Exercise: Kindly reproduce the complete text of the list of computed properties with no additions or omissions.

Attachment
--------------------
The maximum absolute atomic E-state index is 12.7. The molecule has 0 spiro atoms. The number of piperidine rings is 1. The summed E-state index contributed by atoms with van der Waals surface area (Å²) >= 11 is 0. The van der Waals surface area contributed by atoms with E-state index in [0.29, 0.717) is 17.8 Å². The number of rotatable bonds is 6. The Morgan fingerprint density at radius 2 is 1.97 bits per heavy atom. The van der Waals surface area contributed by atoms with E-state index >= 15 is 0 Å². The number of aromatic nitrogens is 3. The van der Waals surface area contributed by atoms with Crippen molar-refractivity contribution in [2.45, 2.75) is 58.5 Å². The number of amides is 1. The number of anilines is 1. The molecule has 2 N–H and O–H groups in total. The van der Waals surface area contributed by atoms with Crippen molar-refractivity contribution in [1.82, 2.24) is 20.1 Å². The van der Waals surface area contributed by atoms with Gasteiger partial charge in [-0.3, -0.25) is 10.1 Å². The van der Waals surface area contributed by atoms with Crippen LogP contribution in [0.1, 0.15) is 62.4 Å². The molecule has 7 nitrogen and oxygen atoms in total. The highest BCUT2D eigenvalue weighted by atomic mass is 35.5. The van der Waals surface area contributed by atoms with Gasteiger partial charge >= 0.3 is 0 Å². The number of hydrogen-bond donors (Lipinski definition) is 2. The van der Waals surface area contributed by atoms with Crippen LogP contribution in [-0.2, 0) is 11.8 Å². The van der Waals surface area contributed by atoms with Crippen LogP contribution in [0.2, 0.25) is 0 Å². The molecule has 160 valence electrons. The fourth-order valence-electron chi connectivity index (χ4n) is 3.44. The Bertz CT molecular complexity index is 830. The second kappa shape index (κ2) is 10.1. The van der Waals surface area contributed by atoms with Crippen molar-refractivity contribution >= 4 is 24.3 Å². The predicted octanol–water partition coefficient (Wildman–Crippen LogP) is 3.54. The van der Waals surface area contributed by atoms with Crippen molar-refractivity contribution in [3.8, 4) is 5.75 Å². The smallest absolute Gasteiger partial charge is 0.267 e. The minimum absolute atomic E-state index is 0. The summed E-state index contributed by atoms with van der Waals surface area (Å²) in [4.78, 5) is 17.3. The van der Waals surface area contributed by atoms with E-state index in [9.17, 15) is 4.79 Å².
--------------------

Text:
The maximum absolute atomic E-state index is 12.7. The molecule has 0 spiro atoms. The number of piperidine rings is 1. The summed E-state index contributed by atoms with van der Waals surface area (Å²) >= 11 is 0. The van der Waals surface area contributed by atoms with E-state index in [0.29, 0.717) is 17.8 Å². The number of rotatable bonds is 6. The Morgan fingerprint density at radius 2 is 1.97 bits per heavy atom. The van der Waals surface area contributed by atoms with E-state index >= 15 is 0 Å². The number of aromatic nitrogens is 3. The van der Waals surface area contributed by atoms with Crippen molar-refractivity contribution in [2.45, 2.75) is 58.5 Å². The number of amides is 1. The number of anilines is 1. The molecule has 2 N–H and O–H groups in total. The van der Waals surface area contributed by atoms with Crippen molar-refractivity contribution in [1.82, 2.24) is 20.1 Å². The van der Waals surface area contributed by atoms with Gasteiger partial charge in [-0.3, -0.25) is 10.1 Å². The van der Waals surface area contributed by atoms with Crippen LogP contribution in [0.1, 0.15) is 62.4 Å². The molecule has 7 nitrogen and oxygen atoms in total. The highest BCUT2D eigenvalue weighted by atomic mass is 35.5. The van der Waals surface area contributed by atoms with Gasteiger partial charge >= 0.3 is 0 Å². The number of hydrogen-bond donors (Lipinski definition) is 2. The van der Waals surface area contributed by atoms with Crippen LogP contribution in [-0.2, 0) is 11.8 Å². The van der Waals surface area contributed by atoms with Crippen LogP contribution in [0.2, 0.25) is 0 Å². The molecule has 160 valence electrons. The fourth-order valence-electron chi connectivity index (χ4n) is 3.44. The Bertz CT molecular complexity index is 830. The second kappa shape index (κ2) is 10.1. The van der Waals surface area contributed by atoms with Crippen molar-refractivity contribution >= 4 is 24.3 Å². The predicted octanol–water partition coefficient (Wildman–Crippen LogP) is 3.54. The van der Waals surface area contributed by atoms with Crippen molar-refractivity contribution in [3.8, 4) is 5.75 Å². The smallest absolute Gasteiger partial charge is 0.267 e. The minimum absolute atomic E-state index is 0. The summed E-state index contributed by atoms with van der Waals surface area (Å²) in [4.78, 5) is 17.3. The van der Waals surface area contributed by atoms with E-state index in [9.17, 15) is 4.79 Å².